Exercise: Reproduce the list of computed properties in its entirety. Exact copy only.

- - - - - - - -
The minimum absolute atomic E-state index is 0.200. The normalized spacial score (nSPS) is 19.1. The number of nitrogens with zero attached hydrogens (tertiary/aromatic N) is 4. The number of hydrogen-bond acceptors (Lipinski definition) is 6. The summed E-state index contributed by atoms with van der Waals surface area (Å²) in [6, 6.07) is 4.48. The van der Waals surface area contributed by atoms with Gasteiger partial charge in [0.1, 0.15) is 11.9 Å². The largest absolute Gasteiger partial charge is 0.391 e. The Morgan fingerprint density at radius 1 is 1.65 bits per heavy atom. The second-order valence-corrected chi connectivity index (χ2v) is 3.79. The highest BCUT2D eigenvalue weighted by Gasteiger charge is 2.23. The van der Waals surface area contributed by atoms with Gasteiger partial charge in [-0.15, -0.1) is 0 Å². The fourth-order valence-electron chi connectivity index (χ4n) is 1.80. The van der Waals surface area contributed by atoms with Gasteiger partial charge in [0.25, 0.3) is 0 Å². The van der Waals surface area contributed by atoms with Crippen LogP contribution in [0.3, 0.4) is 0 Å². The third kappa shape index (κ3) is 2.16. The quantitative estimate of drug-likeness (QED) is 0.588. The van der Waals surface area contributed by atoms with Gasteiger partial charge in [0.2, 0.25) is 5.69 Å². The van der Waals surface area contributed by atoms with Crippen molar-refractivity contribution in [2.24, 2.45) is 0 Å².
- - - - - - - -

The minimum absolute atomic E-state index is 0.200. The normalized spacial score (nSPS) is 19.1. The number of nitrogens with zero attached hydrogens (tertiary/aromatic N) is 4. The number of hydrogen-bond acceptors (Lipinski definition) is 6. The summed E-state index contributed by atoms with van der Waals surface area (Å²) in [6, 6.07) is 4.48. The van der Waals surface area contributed by atoms with Gasteiger partial charge in [0.1, 0.15) is 11.9 Å². The largest absolute Gasteiger partial charge is 0.391 e. The Morgan fingerprint density at radius 1 is 1.65 bits per heavy atom. The second-order valence-corrected chi connectivity index (χ2v) is 3.79. The highest BCUT2D eigenvalue weighted by Gasteiger charge is 2.23. The van der Waals surface area contributed by atoms with Gasteiger partial charge in [-0.15, -0.1) is 0 Å². The fourth-order valence-electron chi connectivity index (χ4n) is 1.80. The van der Waals surface area contributed by atoms with Gasteiger partial charge in [0.25, 0.3) is 0 Å². The van der Waals surface area contributed by atoms with Crippen LogP contribution in [0.3, 0.4) is 0 Å². The third kappa shape index (κ3) is 2.16. The quantitative estimate of drug-likeness (QED) is 0.588. The van der Waals surface area contributed by atoms with Gasteiger partial charge in [0.2, 0.25) is 5.69 Å². The van der Waals surface area contributed by atoms with Crippen molar-refractivity contribution in [2.24, 2.45) is 0 Å².